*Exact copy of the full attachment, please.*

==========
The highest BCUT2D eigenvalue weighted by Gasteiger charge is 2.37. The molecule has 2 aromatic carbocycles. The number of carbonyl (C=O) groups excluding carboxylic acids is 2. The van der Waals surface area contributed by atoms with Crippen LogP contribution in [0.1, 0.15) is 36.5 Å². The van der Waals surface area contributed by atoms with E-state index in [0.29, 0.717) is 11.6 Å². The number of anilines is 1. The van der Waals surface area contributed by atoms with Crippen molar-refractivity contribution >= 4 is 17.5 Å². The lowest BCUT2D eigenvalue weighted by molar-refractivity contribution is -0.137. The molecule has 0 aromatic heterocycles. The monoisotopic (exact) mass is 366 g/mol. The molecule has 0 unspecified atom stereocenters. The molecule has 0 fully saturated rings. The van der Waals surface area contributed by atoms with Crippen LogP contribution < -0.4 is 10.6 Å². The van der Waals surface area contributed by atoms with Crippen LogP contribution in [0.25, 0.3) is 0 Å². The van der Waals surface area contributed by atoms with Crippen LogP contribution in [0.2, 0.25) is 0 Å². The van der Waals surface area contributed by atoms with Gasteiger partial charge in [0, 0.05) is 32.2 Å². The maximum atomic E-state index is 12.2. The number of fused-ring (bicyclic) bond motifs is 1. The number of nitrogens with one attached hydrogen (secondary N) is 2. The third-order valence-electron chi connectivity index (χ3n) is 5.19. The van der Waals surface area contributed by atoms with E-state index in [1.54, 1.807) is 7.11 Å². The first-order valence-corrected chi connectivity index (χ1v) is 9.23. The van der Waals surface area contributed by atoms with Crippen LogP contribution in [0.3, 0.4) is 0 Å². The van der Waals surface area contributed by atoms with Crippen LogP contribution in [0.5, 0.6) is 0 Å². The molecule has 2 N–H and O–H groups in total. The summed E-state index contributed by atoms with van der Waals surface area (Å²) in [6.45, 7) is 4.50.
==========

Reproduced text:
The highest BCUT2D eigenvalue weighted by Gasteiger charge is 2.37. The molecule has 2 aromatic carbocycles. The number of carbonyl (C=O) groups excluding carboxylic acids is 2. The van der Waals surface area contributed by atoms with Crippen LogP contribution in [0.1, 0.15) is 36.5 Å². The van der Waals surface area contributed by atoms with E-state index in [0.29, 0.717) is 11.6 Å². The number of anilines is 1. The van der Waals surface area contributed by atoms with Crippen molar-refractivity contribution >= 4 is 17.5 Å². The lowest BCUT2D eigenvalue weighted by molar-refractivity contribution is -0.137. The molecule has 0 aromatic heterocycles. The monoisotopic (exact) mass is 366 g/mol. The molecule has 0 unspecified atom stereocenters. The molecule has 0 fully saturated rings. The van der Waals surface area contributed by atoms with Crippen LogP contribution < -0.4 is 10.6 Å². The van der Waals surface area contributed by atoms with Crippen LogP contribution in [0.25, 0.3) is 0 Å². The van der Waals surface area contributed by atoms with Crippen LogP contribution in [0.2, 0.25) is 0 Å². The van der Waals surface area contributed by atoms with Gasteiger partial charge in [0, 0.05) is 32.2 Å². The maximum atomic E-state index is 12.2. The number of fused-ring (bicyclic) bond motifs is 1. The number of nitrogens with one attached hydrogen (secondary N) is 2. The third-order valence-electron chi connectivity index (χ3n) is 5.19. The van der Waals surface area contributed by atoms with E-state index in [1.54, 1.807) is 7.11 Å². The first-order valence-corrected chi connectivity index (χ1v) is 9.23. The van der Waals surface area contributed by atoms with Crippen LogP contribution in [0.3, 0.4) is 0 Å². The van der Waals surface area contributed by atoms with Crippen LogP contribution in [0.5, 0.6) is 0 Å². The molecule has 2 N–H and O–H groups in total. The summed E-state index contributed by atoms with van der Waals surface area (Å²) in [6.45, 7) is 4.50.